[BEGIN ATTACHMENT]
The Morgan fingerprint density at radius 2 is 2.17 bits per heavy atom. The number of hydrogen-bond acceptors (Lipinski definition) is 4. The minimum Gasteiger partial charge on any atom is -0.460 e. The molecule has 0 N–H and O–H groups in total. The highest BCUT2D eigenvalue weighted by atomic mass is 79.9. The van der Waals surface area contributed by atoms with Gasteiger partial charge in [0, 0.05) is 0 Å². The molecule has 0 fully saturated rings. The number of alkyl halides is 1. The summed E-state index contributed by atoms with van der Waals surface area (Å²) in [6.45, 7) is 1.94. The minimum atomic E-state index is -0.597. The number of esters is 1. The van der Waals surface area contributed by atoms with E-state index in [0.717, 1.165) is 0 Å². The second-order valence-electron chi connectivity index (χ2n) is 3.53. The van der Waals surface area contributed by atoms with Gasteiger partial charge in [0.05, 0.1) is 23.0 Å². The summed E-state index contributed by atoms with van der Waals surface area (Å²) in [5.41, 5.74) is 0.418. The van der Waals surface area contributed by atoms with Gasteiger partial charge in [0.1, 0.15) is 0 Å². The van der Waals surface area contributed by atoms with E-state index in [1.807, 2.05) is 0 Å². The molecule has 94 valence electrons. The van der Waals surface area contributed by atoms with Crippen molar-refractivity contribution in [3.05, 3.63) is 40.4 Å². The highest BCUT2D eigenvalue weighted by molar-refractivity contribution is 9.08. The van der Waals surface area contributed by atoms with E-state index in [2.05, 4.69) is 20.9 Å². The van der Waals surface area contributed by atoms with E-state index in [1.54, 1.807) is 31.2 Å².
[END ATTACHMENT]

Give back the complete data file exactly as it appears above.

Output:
The Morgan fingerprint density at radius 2 is 2.17 bits per heavy atom. The number of hydrogen-bond acceptors (Lipinski definition) is 4. The minimum Gasteiger partial charge on any atom is -0.460 e. The molecule has 0 N–H and O–H groups in total. The highest BCUT2D eigenvalue weighted by atomic mass is 79.9. The van der Waals surface area contributed by atoms with Gasteiger partial charge in [0, 0.05) is 0 Å². The molecule has 0 fully saturated rings. The number of alkyl halides is 1. The summed E-state index contributed by atoms with van der Waals surface area (Å²) in [6.45, 7) is 1.94. The minimum atomic E-state index is -0.597. The number of esters is 1. The van der Waals surface area contributed by atoms with E-state index in [0.717, 1.165) is 0 Å². The second-order valence-electron chi connectivity index (χ2n) is 3.53. The van der Waals surface area contributed by atoms with Gasteiger partial charge in [0.05, 0.1) is 23.0 Å². The summed E-state index contributed by atoms with van der Waals surface area (Å²) in [5.41, 5.74) is 0.418. The van der Waals surface area contributed by atoms with Gasteiger partial charge in [0.1, 0.15) is 0 Å². The van der Waals surface area contributed by atoms with E-state index in [1.807, 2.05) is 0 Å². The molecule has 94 valence electrons. The van der Waals surface area contributed by atoms with Crippen molar-refractivity contribution in [3.05, 3.63) is 40.4 Å². The highest BCUT2D eigenvalue weighted by molar-refractivity contribution is 9.08. The van der Waals surface area contributed by atoms with E-state index in [2.05, 4.69) is 20.9 Å². The van der Waals surface area contributed by atoms with E-state index in [1.54, 1.807) is 31.2 Å².